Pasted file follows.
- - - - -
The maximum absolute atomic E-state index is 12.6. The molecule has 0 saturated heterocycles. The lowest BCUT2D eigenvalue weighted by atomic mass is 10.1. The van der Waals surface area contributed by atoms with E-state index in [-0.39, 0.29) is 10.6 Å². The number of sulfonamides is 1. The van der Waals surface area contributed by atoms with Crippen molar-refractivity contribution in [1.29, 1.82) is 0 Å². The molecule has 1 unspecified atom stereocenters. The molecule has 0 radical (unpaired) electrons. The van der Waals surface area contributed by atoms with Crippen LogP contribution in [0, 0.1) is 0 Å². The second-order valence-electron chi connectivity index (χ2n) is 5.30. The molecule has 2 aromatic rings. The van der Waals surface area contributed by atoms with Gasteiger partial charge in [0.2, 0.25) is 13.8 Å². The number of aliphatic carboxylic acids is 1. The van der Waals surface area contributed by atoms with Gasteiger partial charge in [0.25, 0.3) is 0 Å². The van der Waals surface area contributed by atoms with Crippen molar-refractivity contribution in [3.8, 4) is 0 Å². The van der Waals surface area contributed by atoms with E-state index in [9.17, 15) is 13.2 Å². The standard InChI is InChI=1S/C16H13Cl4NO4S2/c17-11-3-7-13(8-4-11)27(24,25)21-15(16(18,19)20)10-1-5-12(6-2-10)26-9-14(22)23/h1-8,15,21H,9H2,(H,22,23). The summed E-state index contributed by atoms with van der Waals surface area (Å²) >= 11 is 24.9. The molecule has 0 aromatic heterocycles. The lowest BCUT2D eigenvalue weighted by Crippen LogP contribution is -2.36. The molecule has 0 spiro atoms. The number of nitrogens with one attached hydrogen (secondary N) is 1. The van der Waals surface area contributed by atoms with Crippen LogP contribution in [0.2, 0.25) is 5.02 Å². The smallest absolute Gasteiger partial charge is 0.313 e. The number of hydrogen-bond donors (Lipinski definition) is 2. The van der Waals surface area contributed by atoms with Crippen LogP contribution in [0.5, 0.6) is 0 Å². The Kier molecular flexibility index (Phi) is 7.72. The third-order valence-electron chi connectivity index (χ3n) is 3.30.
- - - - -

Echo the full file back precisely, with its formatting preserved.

The maximum absolute atomic E-state index is 12.6. The molecule has 0 saturated heterocycles. The lowest BCUT2D eigenvalue weighted by atomic mass is 10.1. The van der Waals surface area contributed by atoms with E-state index in [-0.39, 0.29) is 10.6 Å². The number of sulfonamides is 1. The van der Waals surface area contributed by atoms with Crippen molar-refractivity contribution in [1.29, 1.82) is 0 Å². The molecule has 1 unspecified atom stereocenters. The molecule has 0 radical (unpaired) electrons. The van der Waals surface area contributed by atoms with Crippen LogP contribution in [0, 0.1) is 0 Å². The second-order valence-electron chi connectivity index (χ2n) is 5.30. The molecule has 2 aromatic rings. The van der Waals surface area contributed by atoms with Gasteiger partial charge in [0.2, 0.25) is 13.8 Å². The number of aliphatic carboxylic acids is 1. The van der Waals surface area contributed by atoms with Gasteiger partial charge in [0.25, 0.3) is 0 Å². The van der Waals surface area contributed by atoms with Crippen molar-refractivity contribution in [3.8, 4) is 0 Å². The van der Waals surface area contributed by atoms with E-state index in [9.17, 15) is 13.2 Å². The standard InChI is InChI=1S/C16H13Cl4NO4S2/c17-11-3-7-13(8-4-11)27(24,25)21-15(16(18,19)20)10-1-5-12(6-2-10)26-9-14(22)23/h1-8,15,21H,9H2,(H,22,23). The summed E-state index contributed by atoms with van der Waals surface area (Å²) >= 11 is 24.9. The molecule has 0 aromatic heterocycles. The lowest BCUT2D eigenvalue weighted by Crippen LogP contribution is -2.36. The molecule has 0 spiro atoms. The number of nitrogens with one attached hydrogen (secondary N) is 1. The van der Waals surface area contributed by atoms with Crippen LogP contribution in [0.2, 0.25) is 5.02 Å². The smallest absolute Gasteiger partial charge is 0.313 e. The number of hydrogen-bond donors (Lipinski definition) is 2. The van der Waals surface area contributed by atoms with Crippen LogP contribution in [0.5, 0.6) is 0 Å². The Kier molecular flexibility index (Phi) is 7.72. The third-order valence-electron chi connectivity index (χ3n) is 3.30.